British house prices are set to rise much faster than almost non-existent consumer inflation and outstrip modest pay gains, making home the ownership dream even harder for the average first-time buyer, a Reuters poll has found.
They will rise 5.0 per cent this year, 4.0 per cent next and 3.8 per cent in 2018, according to medians in a poll of 20 property specialists taken in the past week, steeper this year than in forecasts published in December.
However, wages are only expected to rise 2.8 per cent this year and 3.6 per cent in 2017.
“The house price to earnings ratio is nudging six times and is less than 1.0 times off its all-time peak from 2007. Many younger people have no choice but to rent,” Tony Williams at Building Value said.
With interest rates at a record low of 0.5 per cent, borrowing is relatively cheap but buyers are usually required to have a 10-per-cent deposit, making getting on the housing ladder difficult.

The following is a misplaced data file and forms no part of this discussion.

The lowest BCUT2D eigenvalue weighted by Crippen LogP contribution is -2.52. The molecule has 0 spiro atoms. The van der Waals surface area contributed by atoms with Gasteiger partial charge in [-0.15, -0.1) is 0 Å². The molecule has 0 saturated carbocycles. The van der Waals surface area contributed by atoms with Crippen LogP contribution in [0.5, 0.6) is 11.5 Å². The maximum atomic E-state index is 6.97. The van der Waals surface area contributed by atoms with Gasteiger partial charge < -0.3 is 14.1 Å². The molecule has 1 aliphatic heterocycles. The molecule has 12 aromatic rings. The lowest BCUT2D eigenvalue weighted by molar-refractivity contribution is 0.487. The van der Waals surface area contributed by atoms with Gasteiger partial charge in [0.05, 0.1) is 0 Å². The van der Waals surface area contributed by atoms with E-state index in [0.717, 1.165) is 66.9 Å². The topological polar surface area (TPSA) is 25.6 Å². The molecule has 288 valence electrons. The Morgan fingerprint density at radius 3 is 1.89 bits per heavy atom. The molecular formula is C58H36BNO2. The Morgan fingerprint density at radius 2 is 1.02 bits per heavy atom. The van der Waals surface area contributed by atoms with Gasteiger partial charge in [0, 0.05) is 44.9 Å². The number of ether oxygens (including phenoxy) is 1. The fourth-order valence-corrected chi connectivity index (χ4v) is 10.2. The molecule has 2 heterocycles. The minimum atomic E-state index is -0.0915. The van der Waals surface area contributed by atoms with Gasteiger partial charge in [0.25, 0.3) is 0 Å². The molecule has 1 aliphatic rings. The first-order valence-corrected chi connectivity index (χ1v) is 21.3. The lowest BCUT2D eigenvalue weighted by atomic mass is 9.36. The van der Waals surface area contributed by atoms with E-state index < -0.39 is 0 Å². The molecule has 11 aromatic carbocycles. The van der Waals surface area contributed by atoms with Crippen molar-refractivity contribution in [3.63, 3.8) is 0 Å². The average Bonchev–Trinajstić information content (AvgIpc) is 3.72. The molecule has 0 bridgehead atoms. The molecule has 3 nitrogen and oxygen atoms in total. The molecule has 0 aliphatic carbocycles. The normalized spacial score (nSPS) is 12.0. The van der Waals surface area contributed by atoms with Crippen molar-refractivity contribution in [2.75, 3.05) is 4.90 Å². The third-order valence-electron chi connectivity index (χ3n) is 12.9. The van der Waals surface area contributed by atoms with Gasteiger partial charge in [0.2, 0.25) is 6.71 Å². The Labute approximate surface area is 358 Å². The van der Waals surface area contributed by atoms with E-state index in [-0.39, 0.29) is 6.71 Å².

The average asking price for a home was a record high of STG299,287 ($A581,648) this month, according to property website Rightmove, around 11 times the annual British salary.
In greater London the average asking price was STG643,843.
London homes were overwhelmingly rated as expensive, with a median of 9.0 on a scale of one to 10, ranging from very cheap to very expensive. Nationally, house prices were rated 7.0, above the 6.5 given in a December poll.
“UK house prices remain extremely over-valued. For now, they are supported by record low interest rates,” said Oliver Jones at Fathom.
Economists do not expect Bank Rate to go up until October at the earliest – and financial markets are not pricing in an interest rate rise for about two years – but both agree any increases would be gradual.
Rates would have to reach 2.0 per cent before seriously restraining the housing market, the poll found, a level only two of 33 economists surveyed by Reuters earlier this month had in their forecasts before the end of next year.